The purification of industrial wastewater to remove heavy metals and investigation into the use of zeolite as a remediation tool
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AuthorsSalih, Ali Mohammed
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AbstractZeolites are well-known aluminosilicate minerals that have been widely used as adsorbents in separation, purification processes and environmental pollution control. Zeolites are used in various industrial applications due to their high cation-exchange ability, molecular sieve and cataltic properties. In order to reduce the costs of acquisition and minimise the disposal of adsorbents, both modified natural zeolite and synthetic zeolite (derived from kaolinite) were used for the purification of wastewater. The characteristic properties and applications of adsorbents are also discussed including the advantages and disadvantages of each technique. The present work involves the study of the removal of Cu2+, Fe3+, Pb2+ and Zn2+ from synthetic metal solutions using natural zeolite. Laboratory experiments were used to investigate the efficiency of adsorbents in the uptake of heavy metals from industrial wastewater. These include equilibrium tests, kinetic studies and regeneration studies. The physical and chemical characterization of the zeolites was carried out using different analytical techniques such as Scanning Electron Microscopy (SEM), Energy Dispersive Spectroscopy (EDS), X – Ray Diffraction (XRD), X – Ray Fluorescence (XRF), Thermogravimetric Analysis (TGA), Fourier Transform Infrared (FT-IR) Spectroscopy and Inductively Coupled Plasma-Optical Emission Spectrometer (ICP-OES). The kinetic study indicated the suitability of the natural zeolite for the removal of Cu2+, Fe3+, Pb2+ and Zn2+ ions from synthetic wastewater. Batch experiments were used to identify the effect of parameters that affect the rate of adsorption such as the effect of adsorbent mass, effect of adsorbent particle size, effect of initial solution pH, effect of initial solution concentration, effect of agitation speed and effect of pre-treatment of adsorbent and evaluated their impact on the efficiency of the zeolite in the removal of heavy metals from industrial wastewater. The kinetic studies showed that the capacity of the adsorbents for the removal of heavy metals increased with a greater mass of absorbent, increased initial solution pH, increased agitation speed, higher solution concentration as well as the application of a pre-treatment. The results from the equilibrium studies positively demonstrated that natural zeolite can be used as an excellent adsorbent for removing heavy metals from multi-component solutions. The equilibrium experiments indicated that the capacities of natural zeolite for the uptake of heavy metals increased when the initial solution pH increased. The results indicated that the maximum removal capacities Q were 22.83, 14.92, 14.49 and 17.54 mg/g natural zeolite for copper, iron, zinc, and lead respectively. Both the Langmuir and Freundlich isotherm models were used to characterize the experimental data and to assess the adsorption behaviour of natural zeolite for copper, iron, lead and zinc. The experimental data were slightly better suited to the Langmuir isotherm than the Freundlinch isotherm. The value of the correlation coefficients r2 ranged from 0.93 to 0.99 for the Langmuir isotherm and from 0.90 to 0.99 for the Freundlich isotherm. The present work also involved the study of synthetic zeolite A, which was derived from natural kaolinite. The conversion of the raw materials into zeolitic materials was carried out in two ways: first, conventional hydrothermal synthesis and second, alkaline fusion prior to hydrothermal synthesis. The results from both routes show that zeolite A was synthesised successfully. Finally, the experiments show that both natural and synthetic zeolites can be available in commercial quantities. Synthetic zeolites are more attractive for some specific applications, while the cheapness of natural zeolite may favour its use.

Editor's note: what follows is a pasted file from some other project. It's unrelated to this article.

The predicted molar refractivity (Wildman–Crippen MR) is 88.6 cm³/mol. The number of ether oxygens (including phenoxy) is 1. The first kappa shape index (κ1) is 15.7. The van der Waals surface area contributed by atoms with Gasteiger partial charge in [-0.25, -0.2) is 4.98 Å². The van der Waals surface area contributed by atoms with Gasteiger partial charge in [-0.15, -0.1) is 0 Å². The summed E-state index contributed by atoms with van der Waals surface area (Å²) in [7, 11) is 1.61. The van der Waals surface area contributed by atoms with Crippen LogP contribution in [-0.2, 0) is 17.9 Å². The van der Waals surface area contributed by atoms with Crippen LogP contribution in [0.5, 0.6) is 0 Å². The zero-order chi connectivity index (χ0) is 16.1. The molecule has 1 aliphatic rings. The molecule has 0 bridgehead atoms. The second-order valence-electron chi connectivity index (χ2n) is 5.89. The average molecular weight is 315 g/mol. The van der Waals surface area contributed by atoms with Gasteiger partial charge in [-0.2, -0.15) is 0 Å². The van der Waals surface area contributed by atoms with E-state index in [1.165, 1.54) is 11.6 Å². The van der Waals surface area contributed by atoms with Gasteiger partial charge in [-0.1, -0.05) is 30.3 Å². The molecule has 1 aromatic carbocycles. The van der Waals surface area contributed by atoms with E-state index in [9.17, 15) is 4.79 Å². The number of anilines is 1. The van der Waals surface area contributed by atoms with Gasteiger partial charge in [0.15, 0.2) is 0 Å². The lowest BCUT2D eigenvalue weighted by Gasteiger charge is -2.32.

TypeThesis or dissertation
DescriptionA thesis submitted in partial fulfilment of the requirements of the University of Wolverhampton for the degree of Doctor of Philosophy.